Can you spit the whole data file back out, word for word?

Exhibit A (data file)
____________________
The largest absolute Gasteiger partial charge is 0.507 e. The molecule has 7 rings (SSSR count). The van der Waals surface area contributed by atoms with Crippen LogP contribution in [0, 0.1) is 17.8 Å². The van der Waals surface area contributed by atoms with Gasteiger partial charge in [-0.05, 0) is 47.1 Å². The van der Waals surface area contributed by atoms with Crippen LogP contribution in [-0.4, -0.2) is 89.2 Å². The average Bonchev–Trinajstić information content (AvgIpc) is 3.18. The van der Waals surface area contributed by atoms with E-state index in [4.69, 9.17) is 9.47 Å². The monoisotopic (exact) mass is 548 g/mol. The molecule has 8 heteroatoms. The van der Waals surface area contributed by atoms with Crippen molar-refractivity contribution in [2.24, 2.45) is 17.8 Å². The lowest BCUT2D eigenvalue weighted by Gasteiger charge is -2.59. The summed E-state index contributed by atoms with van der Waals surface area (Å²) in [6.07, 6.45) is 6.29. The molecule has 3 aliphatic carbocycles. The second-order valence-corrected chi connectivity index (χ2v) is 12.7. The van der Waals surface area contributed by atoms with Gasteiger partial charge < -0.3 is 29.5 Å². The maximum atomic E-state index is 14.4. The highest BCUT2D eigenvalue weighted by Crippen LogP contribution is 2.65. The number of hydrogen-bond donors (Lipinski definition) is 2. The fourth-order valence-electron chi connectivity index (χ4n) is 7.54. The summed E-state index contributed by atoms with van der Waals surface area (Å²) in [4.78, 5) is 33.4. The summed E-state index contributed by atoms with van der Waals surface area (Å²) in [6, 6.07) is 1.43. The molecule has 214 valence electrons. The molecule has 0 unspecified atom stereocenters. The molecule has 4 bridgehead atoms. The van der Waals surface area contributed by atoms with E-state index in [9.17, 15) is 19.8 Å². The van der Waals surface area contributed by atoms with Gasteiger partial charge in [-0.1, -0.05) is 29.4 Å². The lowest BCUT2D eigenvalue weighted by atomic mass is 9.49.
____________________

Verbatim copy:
The largest absolute Gasteiger partial charge is 0.507 e. The molecule has 7 rings (SSSR count). The van der Waals surface area contributed by atoms with Crippen LogP contribution in [0, 0.1) is 17.8 Å². The van der Waals surface area contributed by atoms with Gasteiger partial charge in [-0.05, 0) is 47.1 Å². The van der Waals surface area contributed by atoms with Crippen LogP contribution in [-0.4, -0.2) is 89.2 Å². The average Bonchev–Trinajstić information content (AvgIpc) is 3.18. The van der Waals surface area contributed by atoms with E-state index in [4.69, 9.17) is 9.47 Å². The monoisotopic (exact) mass is 548 g/mol. The molecule has 8 heteroatoms. The van der Waals surface area contributed by atoms with Crippen molar-refractivity contribution in [2.24, 2.45) is 17.8 Å². The lowest BCUT2D eigenvalue weighted by Gasteiger charge is -2.59. The summed E-state index contributed by atoms with van der Waals surface area (Å²) in [6.07, 6.45) is 6.29. The molecule has 3 aliphatic carbocycles. The second-order valence-corrected chi connectivity index (χ2v) is 12.7. The van der Waals surface area contributed by atoms with Gasteiger partial charge < -0.3 is 29.5 Å². The maximum atomic E-state index is 14.4. The highest BCUT2D eigenvalue weighted by Crippen LogP contribution is 2.65. The number of hydrogen-bond donors (Lipinski definition) is 2. The fourth-order valence-electron chi connectivity index (χ4n) is 7.54. The summed E-state index contributed by atoms with van der Waals surface area (Å²) in [4.78, 5) is 33.4. The summed E-state index contributed by atoms with van der Waals surface area (Å²) in [6, 6.07) is 1.43. The molecule has 214 valence electrons. The molecule has 0 unspecified atom stereocenters. The molecule has 4 bridgehead atoms. The van der Waals surface area contributed by atoms with E-state index in [9.17, 15) is 19.8 Å². The van der Waals surface area contributed by atoms with Gasteiger partial charge in [-0.1, -0.05) is 29.4 Å². The lowest BCUT2D eigenvalue weighted by atomic mass is 9.49.